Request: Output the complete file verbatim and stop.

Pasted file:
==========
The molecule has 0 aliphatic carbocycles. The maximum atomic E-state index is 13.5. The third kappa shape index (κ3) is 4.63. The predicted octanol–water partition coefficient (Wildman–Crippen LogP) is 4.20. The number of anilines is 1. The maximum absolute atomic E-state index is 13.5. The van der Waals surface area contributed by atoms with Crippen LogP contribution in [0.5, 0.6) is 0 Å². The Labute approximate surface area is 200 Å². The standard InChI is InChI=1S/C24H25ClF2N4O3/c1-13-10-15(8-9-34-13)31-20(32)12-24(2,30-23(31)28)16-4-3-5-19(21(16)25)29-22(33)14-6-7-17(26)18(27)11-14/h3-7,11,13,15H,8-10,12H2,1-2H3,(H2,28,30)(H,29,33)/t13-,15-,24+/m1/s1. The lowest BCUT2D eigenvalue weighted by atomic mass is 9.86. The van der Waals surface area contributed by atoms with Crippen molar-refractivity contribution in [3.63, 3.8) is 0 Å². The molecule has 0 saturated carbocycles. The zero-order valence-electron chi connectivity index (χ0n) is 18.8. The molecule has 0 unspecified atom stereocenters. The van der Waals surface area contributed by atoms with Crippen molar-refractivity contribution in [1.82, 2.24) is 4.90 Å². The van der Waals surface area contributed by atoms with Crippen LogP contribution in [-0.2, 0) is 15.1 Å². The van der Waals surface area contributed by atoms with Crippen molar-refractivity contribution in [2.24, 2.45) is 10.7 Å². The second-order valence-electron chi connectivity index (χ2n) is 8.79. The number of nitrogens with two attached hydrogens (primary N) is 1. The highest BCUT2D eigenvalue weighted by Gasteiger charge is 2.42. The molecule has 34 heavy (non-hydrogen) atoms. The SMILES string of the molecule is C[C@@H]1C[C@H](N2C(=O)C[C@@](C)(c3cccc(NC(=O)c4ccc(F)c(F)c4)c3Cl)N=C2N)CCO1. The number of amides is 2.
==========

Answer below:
The molecule has 0 aliphatic carbocycles. The maximum atomic E-state index is 13.5. The third kappa shape index (κ3) is 4.63. The predicted octanol–water partition coefficient (Wildman–Crippen LogP) is 4.20. The number of anilines is 1. The maximum absolute atomic E-state index is 13.5. The van der Waals surface area contributed by atoms with Crippen LogP contribution in [0.5, 0.6) is 0 Å². The Labute approximate surface area is 200 Å². The standard InChI is InChI=1S/C24H25ClF2N4O3/c1-13-10-15(8-9-34-13)31-20(32)12-24(2,30-23(31)28)16-4-3-5-19(21(16)25)29-22(33)14-6-7-17(26)18(27)11-14/h3-7,11,13,15H,8-10,12H2,1-2H3,(H2,28,30)(H,29,33)/t13-,15-,24+/m1/s1. The lowest BCUT2D eigenvalue weighted by atomic mass is 9.86. The van der Waals surface area contributed by atoms with Crippen molar-refractivity contribution in [3.63, 3.8) is 0 Å². The molecule has 0 saturated carbocycles. The zero-order valence-electron chi connectivity index (χ0n) is 18.8. The molecule has 0 unspecified atom stereocenters. The van der Waals surface area contributed by atoms with Crippen molar-refractivity contribution in [1.82, 2.24) is 4.90 Å². The van der Waals surface area contributed by atoms with Crippen LogP contribution in [-0.2, 0) is 15.1 Å². The van der Waals surface area contributed by atoms with Crippen molar-refractivity contribution in [2.24, 2.45) is 10.7 Å². The second-order valence-electron chi connectivity index (χ2n) is 8.79. The number of nitrogens with two attached hydrogens (primary N) is 1. The highest BCUT2D eigenvalue weighted by Gasteiger charge is 2.42. The molecule has 34 heavy (non-hydrogen) atoms. The SMILES string of the molecule is C[C@@H]1C[C@H](N2C(=O)C[C@@](C)(c3cccc(NC(=O)c4ccc(F)c(F)c4)c3Cl)N=C2N)CCO1. The number of amides is 2.